Hocus Pocus 2 review: back in the corset

The witches are back in this predictable but still fun sequel to 1993's Hocus Pocus.

Hocus Pocus 2 is out at last on Disney+, which means 90s Halloween icons Bette Midler, Kathy Najimy and Sarah Jessica Parker are back to frighten children and belt their hearts out in dollar-store gothic skirts and corsets.

But first, a quick recap of Hocus Pocus if you’ve forgotten: The Sanderson Sisters, Winifred (Midler), Mary (Najimy) and Sarah (Jessica Parker), are infamous witches from 1600s Salem. Though they were hanged in the witch trials, there is a curse that can revive them if a virgin lights a black-flame candle on Halloween eve.

Flash forward to 1993, where exactly that happens, and the Sandersons are reborn – and begin their hunt for children to eat so that they may never age. Campy hijinks ensue, including a typically Doug Jones-esque performance from, well, Doug Jones as Billy Butcherson the zombie, a sentient skin-bound spell book, and a rousing rendition of I Put A Spell On You. Alas, despite their efforts to combat the inevitability of death, the Sandersons are eventually vanquished by a team of meddling teens. Fade to black.

Several possibilities for a sequel have been teased since. I can’t count the number of times a hoax Hocus Pocus 2 ‘official poster’ has gone viral, and then quickly disappeared once people discovered the ruse. I was skeptical in more ways than one when Hocus Pocus 2 finally happened. I love the original for the over the top mess that it is, but it can be hard to capture that vibe again when the film has built such a following and raised expectations sky-high.

Back to the beginning

The film begins with an interesting idea: we see the Sanderson sisters as teenagers, battling the patriarchy and the witch-hunts in Salem. This gives a chance for three new actors to take on the iconic roles: Taylor Henderson as Young Winifred (complete with blown-out perm and buck teeth), Nina Kitchen as Young Mary, and Juju Journey Brener as Young Sarah, all of whom do as excellent a job of chewing the scenery as their older counterparts.

This opening sequence also firmly cements the feminist ‘sisterhood’ theme of the sequel, by centring Winifred’s motivation for becoming a witch as something that will save her and her sisters from the shackles of marriage at 16.

After the titles are shown, we cut to modern-day Salem, where besties Becca (Whitney Peak) and Izzy (Belissa Escobedo) are preparing for their annual Halloween birthday ritual – and dealing with a recent fallout with their friend Cassie (Lilia Buckingham). The three of them used to be close, just like sisters, before a boy came along and changed their dynamic dramatically.

It’s an obvious choice for a Hocus Pocus in the modern era, and it is not subtle – but then again, when was Hocus Pocus ever subtle? This is the mid-day pantomime of movies, and unless you’re a heartless crank you’ll definitely feel those warm fuzzy feelings of simple, commit-to-the-bit entertainment.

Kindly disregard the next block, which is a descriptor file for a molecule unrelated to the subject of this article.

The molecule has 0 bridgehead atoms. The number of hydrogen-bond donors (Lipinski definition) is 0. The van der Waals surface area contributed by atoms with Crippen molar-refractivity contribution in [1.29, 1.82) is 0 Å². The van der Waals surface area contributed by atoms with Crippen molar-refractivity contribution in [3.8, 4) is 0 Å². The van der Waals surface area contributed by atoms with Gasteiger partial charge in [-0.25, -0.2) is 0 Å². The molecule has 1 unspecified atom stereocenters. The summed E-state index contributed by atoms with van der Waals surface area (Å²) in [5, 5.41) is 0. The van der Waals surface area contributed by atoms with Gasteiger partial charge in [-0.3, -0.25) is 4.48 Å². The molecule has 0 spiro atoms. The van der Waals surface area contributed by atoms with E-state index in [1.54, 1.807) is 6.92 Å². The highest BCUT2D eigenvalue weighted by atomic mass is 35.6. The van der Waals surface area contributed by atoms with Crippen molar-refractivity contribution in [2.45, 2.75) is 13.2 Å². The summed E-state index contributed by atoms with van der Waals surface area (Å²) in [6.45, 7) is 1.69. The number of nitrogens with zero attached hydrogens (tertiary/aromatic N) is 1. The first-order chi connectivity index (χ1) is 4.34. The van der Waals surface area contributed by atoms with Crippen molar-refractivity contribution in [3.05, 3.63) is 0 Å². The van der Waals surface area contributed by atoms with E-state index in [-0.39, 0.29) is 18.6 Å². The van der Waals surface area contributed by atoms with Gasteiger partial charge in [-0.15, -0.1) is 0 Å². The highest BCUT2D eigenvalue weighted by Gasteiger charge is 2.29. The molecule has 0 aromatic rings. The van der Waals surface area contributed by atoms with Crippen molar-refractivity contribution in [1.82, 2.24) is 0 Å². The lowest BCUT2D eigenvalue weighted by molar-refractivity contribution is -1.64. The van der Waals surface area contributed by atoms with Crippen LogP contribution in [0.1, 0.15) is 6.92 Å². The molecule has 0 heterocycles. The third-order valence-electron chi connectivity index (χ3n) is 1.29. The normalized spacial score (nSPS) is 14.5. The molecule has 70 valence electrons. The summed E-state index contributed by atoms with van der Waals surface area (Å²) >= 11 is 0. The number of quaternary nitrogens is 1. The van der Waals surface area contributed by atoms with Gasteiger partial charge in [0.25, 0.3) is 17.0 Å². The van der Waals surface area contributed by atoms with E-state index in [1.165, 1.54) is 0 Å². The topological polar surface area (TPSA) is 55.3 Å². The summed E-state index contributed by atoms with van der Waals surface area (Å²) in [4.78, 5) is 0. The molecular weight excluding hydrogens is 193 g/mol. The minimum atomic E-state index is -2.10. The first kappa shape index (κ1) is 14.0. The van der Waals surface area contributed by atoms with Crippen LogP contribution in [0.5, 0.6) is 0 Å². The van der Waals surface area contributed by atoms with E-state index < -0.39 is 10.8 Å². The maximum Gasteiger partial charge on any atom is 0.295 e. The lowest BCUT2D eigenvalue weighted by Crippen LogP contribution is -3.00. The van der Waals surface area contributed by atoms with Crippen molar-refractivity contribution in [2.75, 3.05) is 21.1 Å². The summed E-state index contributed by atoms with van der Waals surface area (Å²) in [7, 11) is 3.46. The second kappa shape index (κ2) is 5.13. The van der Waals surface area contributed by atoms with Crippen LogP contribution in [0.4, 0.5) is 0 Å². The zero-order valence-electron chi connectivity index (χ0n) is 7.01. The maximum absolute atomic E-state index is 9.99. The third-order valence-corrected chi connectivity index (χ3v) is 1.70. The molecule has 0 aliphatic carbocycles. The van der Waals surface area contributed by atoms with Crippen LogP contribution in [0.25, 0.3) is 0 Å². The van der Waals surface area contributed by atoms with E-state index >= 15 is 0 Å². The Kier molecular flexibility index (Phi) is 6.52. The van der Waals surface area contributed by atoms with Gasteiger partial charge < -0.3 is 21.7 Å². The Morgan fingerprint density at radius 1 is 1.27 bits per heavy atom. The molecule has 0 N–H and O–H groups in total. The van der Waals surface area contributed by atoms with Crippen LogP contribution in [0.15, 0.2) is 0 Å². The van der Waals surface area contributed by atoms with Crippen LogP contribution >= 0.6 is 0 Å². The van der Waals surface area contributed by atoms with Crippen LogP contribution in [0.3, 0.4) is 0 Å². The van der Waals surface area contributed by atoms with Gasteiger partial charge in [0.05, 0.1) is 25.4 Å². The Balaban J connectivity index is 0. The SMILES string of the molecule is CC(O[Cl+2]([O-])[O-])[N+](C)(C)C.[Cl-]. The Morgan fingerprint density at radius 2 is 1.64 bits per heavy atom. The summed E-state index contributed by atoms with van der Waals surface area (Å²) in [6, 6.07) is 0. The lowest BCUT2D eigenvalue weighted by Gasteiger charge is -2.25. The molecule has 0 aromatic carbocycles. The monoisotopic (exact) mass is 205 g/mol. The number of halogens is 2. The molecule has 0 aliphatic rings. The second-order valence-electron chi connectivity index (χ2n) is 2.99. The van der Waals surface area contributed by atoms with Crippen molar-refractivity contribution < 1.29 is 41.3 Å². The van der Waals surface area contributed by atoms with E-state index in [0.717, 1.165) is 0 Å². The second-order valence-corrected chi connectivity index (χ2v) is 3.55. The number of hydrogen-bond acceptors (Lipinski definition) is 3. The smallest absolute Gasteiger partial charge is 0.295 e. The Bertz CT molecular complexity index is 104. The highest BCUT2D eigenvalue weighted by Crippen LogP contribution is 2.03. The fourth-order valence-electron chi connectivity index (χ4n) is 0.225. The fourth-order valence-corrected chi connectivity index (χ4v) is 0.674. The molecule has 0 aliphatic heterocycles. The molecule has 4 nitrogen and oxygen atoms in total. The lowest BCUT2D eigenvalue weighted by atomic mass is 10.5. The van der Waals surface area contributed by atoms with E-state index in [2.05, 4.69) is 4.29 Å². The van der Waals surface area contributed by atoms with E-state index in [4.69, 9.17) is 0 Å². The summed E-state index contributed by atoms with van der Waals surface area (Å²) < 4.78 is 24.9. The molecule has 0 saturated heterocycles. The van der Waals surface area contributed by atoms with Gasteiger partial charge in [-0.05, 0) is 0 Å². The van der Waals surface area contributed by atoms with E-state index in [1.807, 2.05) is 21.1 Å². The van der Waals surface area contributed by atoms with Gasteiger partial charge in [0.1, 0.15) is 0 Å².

The witches are back

When the Sanderson sisters are inevitably revived again by the Becca and Izzy, they announce their arrival loudly with a tear-the-house-down musical number. This is what you’re here for, after all. The choice of song is a witch-ified cover of Elton John’s The Bitch is Back (The Witches are Back, duh), and of course it’s good. We’re talking about Bette Midler here, people!

As the ageing divas shimmy about the forest, Izzy wonders aloud: ‘who are they performing for?’ Ah, so we’re self aware. I think I just got pantomime bingo!

What do they want? To eat children. Again. When do they want it? Now, before the sunrise turns them into ash. Again. Doug Jones is doing Doug Jones. Again. It’s the same set up, the same inciting incident, the same bold character choices from the witches. But goddamn it’s fun. As such a fan of the original, I found it really hard to take off my rose-tinted glasses and analyse the film objectively.

There are some updates: Mary rides two roombas instead of a vacuum cleaner. Hilarious, especially when they grow a mind of their own and begin eating stuff off the ground like rats. ‘Potions’ become ‘lotions’ when Becca and Izzy trick the sisters into raiding the beauty section of a pharmacy instead of hunting children.

And Arrested Development‘s Tony Hale plays two characters: the misogynistic reverend from the Salem of yore, and the Mayor of the modern city. His shtick for almost the entire movie is ‘man who is obsessed with bespoke toffee apples to the point of being blind to all hijinks around him’. It’s silly, and it works.

The magical other

Here’s what misses the mark for me: Becca and Izzy’s local supplier of magickal wares is an African-American man named Gilbert, who runs a store in what was formerly the Sanderson’s cottage. It’s revealed that Gilbert was present on the night the Sandersons were resurrected in 1993, and also saw them vanquished. Since then, he’s idolised the sisters, and has been working towards becoming a witch himself.

I thought this choice came dangerously close to Hollywood’s tired ‘Magical Negro‘ trope (also called the Magical Other in literature). Gilbert, the only Black man in the film, gives all the exposition to the leads, and supplies them with the black-flame candle needed to complete their ritual. He’s also the comic relief. The racist stereotyping is narrowly dodged (or at least partially mitigated) by the fact that both leading ladies are women of colour, and not white-saviour types.

The rest of the movie is a fun, carefree romp through our collective nostalgia, and while it doesn’t say anything new or bring in big surprises, it’s certainly a fine choice for a popcorn flick.

Hocus Pocus 2 is currently streaming on Disney+.

Silvi Vann-Wall is a journalist, podcaster, and filmmaker. They joined ScreenHub as Film Content Lead in 2022. Twitter: @SilviReports